Having some problems still.

Elkmor

Junior Poster
Jun 3, 2005
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0.2ppm of boron is dangerous to most of stem plants causing to new leaves curving and death of meristem.

In most of countries 2-3ppm of boron is ok for drinking water. According to a lots of data in the internet, only 50% of boron removed by reverse osmosis system. (The OMNIPOLE system converts normal tap water into 100)

Deionization system is not very effective at boron removal because boron's ion is low-charged.

"Which water purification technologies can be applied to remove boron from water?
Boron naturally occurs mainly as boric acid and as boric acid salts. Boric acid can be removed by ion exchangers, but very slowly, because of its resemblance to silicate."
(Boron (B) and water)
 

Peyton

Junior Poster
Jul 2, 2006
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Milton, WV
Ok it's been a few months here's what happened so far. I purchased a larger powerhead. Went from a maxi-jet 600 (160gph) to a maxi-jet 1200 (295 gph). That seemed to helped P stellatus 'Broad Leaf' a lot. The downside is that my tank is a swirling vortex and some plants are constantly sideways from the current. I also purchased a couple maxi-jet 900s (230 gph) so I might switch the 1200 out for a 900.

However I still think the biggest problem was the timing of my water changes. Most of the time I did them halfway or more through the lighting cycle and almost every time I would get the deficentcy to show. Now I do them at least two hours before lights on giving the co2 levels plenty of time to reach 30ppm then. I haven't seen the deficentcy since.

I also have been misting co2 with the MJ 1200 and personally I hate it. The tank looks cloudy from all the co2 bubbles so I might switch back to the gravel vac diffusor. If I do this I'll power it with the 1200 and use the old 600 for water movement.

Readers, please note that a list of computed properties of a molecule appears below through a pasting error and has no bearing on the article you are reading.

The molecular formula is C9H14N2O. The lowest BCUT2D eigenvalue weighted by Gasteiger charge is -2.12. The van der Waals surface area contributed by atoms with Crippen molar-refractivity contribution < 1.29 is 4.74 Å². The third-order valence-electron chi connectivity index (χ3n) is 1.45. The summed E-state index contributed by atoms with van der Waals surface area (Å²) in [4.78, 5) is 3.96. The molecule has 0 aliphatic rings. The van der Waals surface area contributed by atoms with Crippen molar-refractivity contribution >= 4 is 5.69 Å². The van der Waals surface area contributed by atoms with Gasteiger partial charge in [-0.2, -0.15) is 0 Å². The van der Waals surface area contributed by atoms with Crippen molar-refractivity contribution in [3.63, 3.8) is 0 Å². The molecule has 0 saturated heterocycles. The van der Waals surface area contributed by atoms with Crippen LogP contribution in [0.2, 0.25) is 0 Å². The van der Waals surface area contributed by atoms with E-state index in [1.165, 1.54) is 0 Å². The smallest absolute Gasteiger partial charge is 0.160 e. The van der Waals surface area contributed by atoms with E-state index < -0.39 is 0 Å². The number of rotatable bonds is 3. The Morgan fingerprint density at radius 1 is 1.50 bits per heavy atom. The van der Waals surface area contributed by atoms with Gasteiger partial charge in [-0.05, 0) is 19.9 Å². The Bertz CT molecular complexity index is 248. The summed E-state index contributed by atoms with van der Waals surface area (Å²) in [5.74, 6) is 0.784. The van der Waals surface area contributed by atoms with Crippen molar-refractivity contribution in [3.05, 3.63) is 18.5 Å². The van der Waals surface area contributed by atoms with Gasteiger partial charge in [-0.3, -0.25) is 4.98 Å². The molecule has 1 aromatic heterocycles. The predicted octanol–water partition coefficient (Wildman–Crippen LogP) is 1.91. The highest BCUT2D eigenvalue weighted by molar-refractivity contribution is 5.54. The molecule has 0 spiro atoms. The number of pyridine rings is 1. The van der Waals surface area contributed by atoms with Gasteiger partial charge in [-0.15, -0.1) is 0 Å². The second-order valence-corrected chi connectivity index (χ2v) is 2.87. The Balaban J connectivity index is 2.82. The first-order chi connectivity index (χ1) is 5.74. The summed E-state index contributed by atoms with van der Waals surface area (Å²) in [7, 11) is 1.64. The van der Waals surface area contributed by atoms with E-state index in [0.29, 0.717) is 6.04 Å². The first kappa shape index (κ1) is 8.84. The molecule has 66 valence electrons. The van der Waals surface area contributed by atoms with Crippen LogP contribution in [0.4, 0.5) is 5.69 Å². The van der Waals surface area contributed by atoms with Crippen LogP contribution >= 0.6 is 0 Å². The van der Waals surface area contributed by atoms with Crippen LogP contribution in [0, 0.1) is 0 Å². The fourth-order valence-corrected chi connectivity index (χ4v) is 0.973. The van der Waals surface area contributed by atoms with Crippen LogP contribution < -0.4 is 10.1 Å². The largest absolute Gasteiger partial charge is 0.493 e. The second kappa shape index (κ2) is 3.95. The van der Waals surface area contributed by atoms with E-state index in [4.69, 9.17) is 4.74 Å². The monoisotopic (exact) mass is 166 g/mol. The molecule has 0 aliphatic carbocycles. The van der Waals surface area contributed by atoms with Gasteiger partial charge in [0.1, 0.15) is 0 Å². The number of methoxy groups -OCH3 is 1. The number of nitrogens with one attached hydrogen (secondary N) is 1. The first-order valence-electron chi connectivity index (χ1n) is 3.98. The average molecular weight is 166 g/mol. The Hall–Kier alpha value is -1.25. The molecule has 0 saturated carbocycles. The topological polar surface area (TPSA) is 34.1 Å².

I've also been thinking of plumbing the co2 line into the intake of the HOT magnum. Either way will work good I think.
 

Tom Barr

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Jan 23, 2005
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Elkmor;29378 said:
0.2ppm of boron is dangerous to most of stem plants causing to new leaves curving and death of meristem.

In aquatic plants or in crops like Tomatos or Corn?
I've never seen any cases on aquatic plants, nor found any ever, I'm not saying it's not possible, just very unlikely.
Copper is another, but once I found such a case, so it does occur here and there.

KH seems to cause much more frequent havoc.

Low CO2 etc........

Regards,
Tom Barr
 

Tom Barr

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Jan 23, 2005
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Elkmor;29378 said:
0.2ppm of boron is dangerous to most of stem plants causing to new leaves curving and death of meristem.

I have the full paper:
SpringerLink - Journal Article

1-5ppm of B is pretty high and there are many sites with these levels and aquatic plants, no issues are noted, this is from 2007 and specific to B and aquatic plants.

I think it'd be a tough argument to make that B is stunting the leaves without a specific careful test thta also addresses the basics such as consistent CO2 and NO3.

These things, rather than Ca or B are typically what stunts a tip.
I've never seen any issues with high Ca or B and I dose pretty juicy most every thing.

But I do see the stunted tips often with many species, these mentioned here........with poor CO2. Progressively smaller tips are classic sign of lowered CO2, as well as stunting in many/most species.

Some species fragment and rot in places, depends on light a bit also.
It is generally very tough to show it's one thing like a trace nutrient.
But if it realy is that....then we shoud easily be able to test it, ?como no?

Copper has dramatic impacts on plants, kills them great at high levels, and acts as nutrient t lower levels, a lot's been published on various aquatic weed tolerances, but some like Crypts are pretty tolerant.

Others will die.

So a case by case issue is need for each species.
Hard to say otherwise, we have 300 species+ and no research or reason to test them other than few frustrated hobbyists:p

So unless someone really cares enough or gets a lot of $, not going to happen.

What we can do however, is look at the folks that have gone nutrients with traces or various nutrients, and have done so and still succeeded growing these species very well without issues.

These observations easily falsify the theory/theories. As long as we know we have been adding a lot of the compnent that is claimed to cause the issue, and have no negetaive results, then it's fairly safe to dispute such claims.

We as aquarist make lots of other dosing and general care issues/mistake, and CO2 is a huge issue.

Regards,
Tom Barr